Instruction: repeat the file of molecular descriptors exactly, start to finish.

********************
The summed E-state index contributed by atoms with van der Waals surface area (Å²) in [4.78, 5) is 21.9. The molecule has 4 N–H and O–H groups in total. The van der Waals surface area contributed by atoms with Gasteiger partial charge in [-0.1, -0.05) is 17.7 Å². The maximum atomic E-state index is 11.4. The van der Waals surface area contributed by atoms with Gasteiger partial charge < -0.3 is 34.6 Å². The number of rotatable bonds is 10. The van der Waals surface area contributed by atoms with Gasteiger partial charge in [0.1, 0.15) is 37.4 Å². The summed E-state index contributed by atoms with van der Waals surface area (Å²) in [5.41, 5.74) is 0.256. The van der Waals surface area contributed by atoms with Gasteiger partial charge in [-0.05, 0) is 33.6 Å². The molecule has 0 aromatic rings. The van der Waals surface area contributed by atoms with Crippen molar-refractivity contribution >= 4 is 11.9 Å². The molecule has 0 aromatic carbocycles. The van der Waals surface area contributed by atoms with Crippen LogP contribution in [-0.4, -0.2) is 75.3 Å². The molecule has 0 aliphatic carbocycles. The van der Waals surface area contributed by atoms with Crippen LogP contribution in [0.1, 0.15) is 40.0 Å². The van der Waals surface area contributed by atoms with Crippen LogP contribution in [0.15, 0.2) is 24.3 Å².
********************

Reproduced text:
The summed E-state index contributed by atoms with van der Waals surface area (Å²) in [4.78, 5) is 21.9. The molecule has 4 N–H and O–H groups in total. The van der Waals surface area contributed by atoms with Gasteiger partial charge in [-0.1, -0.05) is 17.7 Å². The maximum atomic E-state index is 11.4. The van der Waals surface area contributed by atoms with Gasteiger partial charge < -0.3 is 34.6 Å². The number of rotatable bonds is 10. The van der Waals surface area contributed by atoms with Gasteiger partial charge in [0.1, 0.15) is 37.4 Å². The summed E-state index contributed by atoms with van der Waals surface area (Å²) in [5.41, 5.74) is 0.256. The van der Waals surface area contributed by atoms with Gasteiger partial charge in [-0.05, 0) is 33.6 Å². The molecule has 0 aromatic rings. The van der Waals surface area contributed by atoms with Crippen molar-refractivity contribution >= 4 is 11.9 Å². The molecule has 0 aromatic carbocycles. The van der Waals surface area contributed by atoms with Crippen LogP contribution in [-0.4, -0.2) is 75.3 Å². The molecule has 0 aliphatic carbocycles. The van der Waals surface area contributed by atoms with Crippen LogP contribution in [0.1, 0.15) is 40.0 Å². The van der Waals surface area contributed by atoms with Crippen LogP contribution in [0.15, 0.2) is 24.3 Å².